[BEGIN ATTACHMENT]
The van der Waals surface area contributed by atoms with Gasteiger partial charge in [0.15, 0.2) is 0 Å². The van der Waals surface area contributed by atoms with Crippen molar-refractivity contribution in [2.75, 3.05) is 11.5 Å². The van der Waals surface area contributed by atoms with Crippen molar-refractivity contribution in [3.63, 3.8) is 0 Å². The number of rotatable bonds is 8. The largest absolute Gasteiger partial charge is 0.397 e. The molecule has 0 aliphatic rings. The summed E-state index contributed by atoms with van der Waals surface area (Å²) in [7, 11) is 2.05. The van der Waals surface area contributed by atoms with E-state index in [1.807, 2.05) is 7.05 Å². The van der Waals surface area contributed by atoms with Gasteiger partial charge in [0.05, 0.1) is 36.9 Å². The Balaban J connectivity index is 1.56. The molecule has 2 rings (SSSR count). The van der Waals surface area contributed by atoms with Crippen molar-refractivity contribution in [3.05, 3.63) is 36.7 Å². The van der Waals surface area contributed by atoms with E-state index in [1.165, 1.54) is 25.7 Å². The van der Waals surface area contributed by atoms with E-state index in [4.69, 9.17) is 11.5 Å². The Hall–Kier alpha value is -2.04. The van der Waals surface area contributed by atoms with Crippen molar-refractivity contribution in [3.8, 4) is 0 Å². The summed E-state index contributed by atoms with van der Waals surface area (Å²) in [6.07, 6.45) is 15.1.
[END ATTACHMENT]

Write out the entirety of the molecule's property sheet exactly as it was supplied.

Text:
The van der Waals surface area contributed by atoms with Gasteiger partial charge in [0.15, 0.2) is 0 Å². The van der Waals surface area contributed by atoms with Crippen molar-refractivity contribution in [2.75, 3.05) is 11.5 Å². The van der Waals surface area contributed by atoms with Crippen molar-refractivity contribution in [3.63, 3.8) is 0 Å². The number of rotatable bonds is 8. The largest absolute Gasteiger partial charge is 0.397 e. The molecule has 0 aliphatic rings. The summed E-state index contributed by atoms with van der Waals surface area (Å²) in [7, 11) is 2.05. The van der Waals surface area contributed by atoms with E-state index in [1.807, 2.05) is 7.05 Å². The van der Waals surface area contributed by atoms with Gasteiger partial charge in [0.05, 0.1) is 36.9 Å². The Balaban J connectivity index is 1.56. The molecule has 2 rings (SSSR count). The van der Waals surface area contributed by atoms with Crippen molar-refractivity contribution in [3.05, 3.63) is 36.7 Å². The van der Waals surface area contributed by atoms with E-state index in [1.165, 1.54) is 25.7 Å². The van der Waals surface area contributed by atoms with E-state index in [4.69, 9.17) is 11.5 Å². The Hall–Kier alpha value is -2.04. The van der Waals surface area contributed by atoms with Crippen molar-refractivity contribution in [3.8, 4) is 0 Å². The summed E-state index contributed by atoms with van der Waals surface area (Å²) in [6.07, 6.45) is 15.1.